Northern Sky Research

Differentiation Engine Restarting for EO Data

Oct 29th, 2013

Historically, differentiation in the EO data market was achieved through spatial resolution and spectrum. Since the data commercially available reached the limit of shutter control regulations (WorldView-1 in 2007), the race for data product differentiation slowed down. Companies providing 50cm resolution imagery cashed-in, some of them developing their spectrum capabilities, while other companies worked at catching-up.

Now that more companies propose 50cm imagery, incumbent players have to find new means of differentiation to maintain their niche and the revenues that come with it. The recent calls to lower the shutter control regulation limit are now in line with incumbent future capabilities:

  • DigitalGlobe (USA) claimed it would immediately be able to address the new data market thanks to satellites currently or soon-to-be in-orbit with a resolution close to 30cm (and unique spectrum).
  • Thales Alenia Space (France) claimed it would immediately be able to provide Optical payloads with a resolution lower than 50cm.

It is likely only a matter of months before shutter control regulations are lifted in the main markets, especially as other imaging means, such as Aerial and UAVs, are not constrained by such regulations and provide imagery with a resolution below 10cm, considerably weakening the legitimacy of such shutter control regulations for satellites.

One could expect Defense & Intelligence (D&I) organizations to be the main clients of <50cm imagery. However the largest D&I organizations already have access to commercial <50cm imagery; therefore, they will not be at the origin of a huge boost in orders. However, other vertical markets such as Energy & Natural Resources (Oil & Gas, Mining), Services and Industrial will welcome this imagery. This will have large consequences on Processing and Information Product markets for two reasons:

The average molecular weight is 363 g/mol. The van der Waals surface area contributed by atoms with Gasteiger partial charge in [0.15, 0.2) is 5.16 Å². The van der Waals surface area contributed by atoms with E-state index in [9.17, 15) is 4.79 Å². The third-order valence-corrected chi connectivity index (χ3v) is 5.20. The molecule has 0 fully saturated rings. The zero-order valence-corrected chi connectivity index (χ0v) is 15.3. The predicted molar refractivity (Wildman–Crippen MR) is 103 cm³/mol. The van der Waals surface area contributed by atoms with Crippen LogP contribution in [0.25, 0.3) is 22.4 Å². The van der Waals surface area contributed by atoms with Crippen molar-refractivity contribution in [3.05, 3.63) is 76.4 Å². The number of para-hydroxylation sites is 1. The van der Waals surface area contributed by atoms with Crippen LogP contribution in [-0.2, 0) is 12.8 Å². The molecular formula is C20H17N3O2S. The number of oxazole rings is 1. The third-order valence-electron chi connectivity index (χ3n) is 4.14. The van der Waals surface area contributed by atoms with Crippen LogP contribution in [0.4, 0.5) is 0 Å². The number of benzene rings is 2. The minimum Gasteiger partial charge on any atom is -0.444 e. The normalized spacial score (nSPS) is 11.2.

• First, D&I (and Public Authorities) have a strong trend to internalize such processes, limiting the growth of the market, while commercial verticals tend not to. Historically, as D&I were the first and main clients of the highest resolution imagery, growth of data did not translate into huge growth of Processing and Information Products.
  • Second, the value of Processing and Information Products done over imagery is correlated to the resolution; the higher the resolution, the higher the Processing and Information Products over Data.

      

As large parts of D&I needs of <50cm imagery are already satisfied, the ratio between the growth of data markets and the growth of Processing and Information Products will differ greatly. While Processing market growth will be restrained by other factors (such as automation), Information Products will not. Information Products will hugely benefit from any weakening of shutter control regulations, over time representing an increasingly higher share of the Satellite EO Industry.

Bottom Line

In a somewhat typical situation, major players are competing on historical differentiation aspects, while new players work on proposing radically innovative data products (data products with very specific characteristics):

  • Video Data Products: Several companies announced such projects; the most advanced is SkyBox Imaging (first launches in 2013) with video data products featuring 30 frames by second.
  • Meteorology Data Products: Several companies announced such projects; the most advanced are GeoMetWatch (Hyperspectral Atmospheric Sounders in GEO) and GeoOptics (atmospheric sensing satellites).

The satellite EO industry is therefore at the dawn of new period of strong growth, driven by old factors pushed further (spatial resolution and spectrum) and brand new products.


Information for this article was extracted from NSR's report:  Satellite-Based Earth Observation (EO), 5th Edition